Bonnyrigg man jailed for possessing stun gun and drugs

A stun gun disguised as a torch, similiar to the one police found at Mr Homer's home.
A stun gun disguised as a torch, similiar to the one police found at Mr Homer's home.

A man who was caught with a stun gun disguised as a torch was jailed for the minimum period of five years today (Thursday) following a drugs raid at his home.

A judge was told that Martin Horner was “astounded” when he learnt the weapon was classed as a firearm and distraught at the sentence he faced.

Horner was caught with the stun gun and heroin worth £6400 on the streets during a police search at his home in Hawthornden Avenue, Bonnyrigg, in Midlothian.

He claimed during questioning that the drugs, which could have produced 600 street deals, were for his own personal use.

But Horner (30), today admitted having the heroin with intent to supply it on February 1 this year and pled guilty to illegal possession of the disguised firearm which was marked “police”.

A judge told Horner that he was no stranger to the courts for drugs offences and pointed out he had five previous convictions for weapons.

Lord Mulholland told him: “You have plead guilty to two serious charges. You well know the effects of heroin use.”

Defence solicitor advocate Ewen Roy said Horner was selling the drug to addicts known to him primarily to fund his own heavy use of heroin.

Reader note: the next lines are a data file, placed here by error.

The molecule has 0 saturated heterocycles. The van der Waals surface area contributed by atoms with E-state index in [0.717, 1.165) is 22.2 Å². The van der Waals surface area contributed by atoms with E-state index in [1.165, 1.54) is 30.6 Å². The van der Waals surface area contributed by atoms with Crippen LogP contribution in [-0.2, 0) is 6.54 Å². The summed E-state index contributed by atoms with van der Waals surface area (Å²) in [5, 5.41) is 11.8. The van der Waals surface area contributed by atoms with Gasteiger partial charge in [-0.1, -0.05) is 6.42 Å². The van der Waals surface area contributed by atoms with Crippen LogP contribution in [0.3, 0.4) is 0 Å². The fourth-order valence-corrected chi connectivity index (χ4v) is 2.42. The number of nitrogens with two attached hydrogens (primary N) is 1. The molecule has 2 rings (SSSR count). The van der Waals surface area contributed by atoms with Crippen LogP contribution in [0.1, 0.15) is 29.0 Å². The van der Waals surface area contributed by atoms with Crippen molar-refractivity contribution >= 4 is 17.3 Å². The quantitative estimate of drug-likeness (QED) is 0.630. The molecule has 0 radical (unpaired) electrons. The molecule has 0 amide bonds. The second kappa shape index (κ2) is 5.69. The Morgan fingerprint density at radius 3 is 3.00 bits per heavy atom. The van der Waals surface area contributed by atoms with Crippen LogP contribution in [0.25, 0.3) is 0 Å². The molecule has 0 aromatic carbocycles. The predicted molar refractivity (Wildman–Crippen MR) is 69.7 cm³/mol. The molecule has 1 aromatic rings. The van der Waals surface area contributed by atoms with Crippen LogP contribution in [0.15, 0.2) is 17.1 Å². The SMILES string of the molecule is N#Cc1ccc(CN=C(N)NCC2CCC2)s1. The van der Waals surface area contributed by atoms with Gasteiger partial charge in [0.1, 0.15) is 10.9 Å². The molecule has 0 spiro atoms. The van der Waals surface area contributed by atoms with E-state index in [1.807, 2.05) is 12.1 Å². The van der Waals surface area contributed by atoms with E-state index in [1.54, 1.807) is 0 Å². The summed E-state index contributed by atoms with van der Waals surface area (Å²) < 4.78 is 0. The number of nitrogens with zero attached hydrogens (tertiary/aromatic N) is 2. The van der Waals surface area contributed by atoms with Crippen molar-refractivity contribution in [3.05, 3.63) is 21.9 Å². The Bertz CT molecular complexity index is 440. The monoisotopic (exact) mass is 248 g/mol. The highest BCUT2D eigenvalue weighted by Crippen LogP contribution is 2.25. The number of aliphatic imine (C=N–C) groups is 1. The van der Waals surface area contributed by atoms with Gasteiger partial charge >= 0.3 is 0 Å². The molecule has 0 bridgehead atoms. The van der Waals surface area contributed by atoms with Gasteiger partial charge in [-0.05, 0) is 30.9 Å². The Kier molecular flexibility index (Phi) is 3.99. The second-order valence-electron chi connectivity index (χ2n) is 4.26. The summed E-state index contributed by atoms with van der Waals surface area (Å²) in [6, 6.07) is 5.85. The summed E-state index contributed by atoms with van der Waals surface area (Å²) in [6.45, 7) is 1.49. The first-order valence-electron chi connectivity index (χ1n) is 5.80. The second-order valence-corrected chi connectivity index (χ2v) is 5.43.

He said Horner had been dependent on the Class A drug since his late teens and had first tried it when he was 13.

“I am advised by him that he was abusing between two and three grams of heroin every day in addition to taking prescribed drugs,” said Mr Roy.

He said that when Horner was arrested by police he was in a “terrible” physical condition and was now prescribed the substitute drug methadone in custody.

Mr Roy said Horner had obtained the stun gun through a friend and understood it had been purchased on the internet.

The defence lawyer said: “There seems to be an element of being quite intrigued by the item.

“He was frankly astounded on learning it was a firearm and distraught when informed of the minimum five year sentence.”

Mr Roy said Horner had “a very difficult childhood” and spent years in care.

Advocate depute Alan Cameron said police had turned up at the house in Bonnyrigg armed with a search warrant and forced entry.

They found Horner alone in the property and seized drug-linked items such as scales and foil.

They also recovered £415 in cash, along with 64 grams of heroin and the working stun gun.

The prosecutor said two separate quantities of heroin were found but neither were regarded as recognisable deals of drug squad officers and were likely to be the remains of larger quantities.

Mr Cameron said both amounts were in excess of personal use quantities of the drug and could be divided into street deals.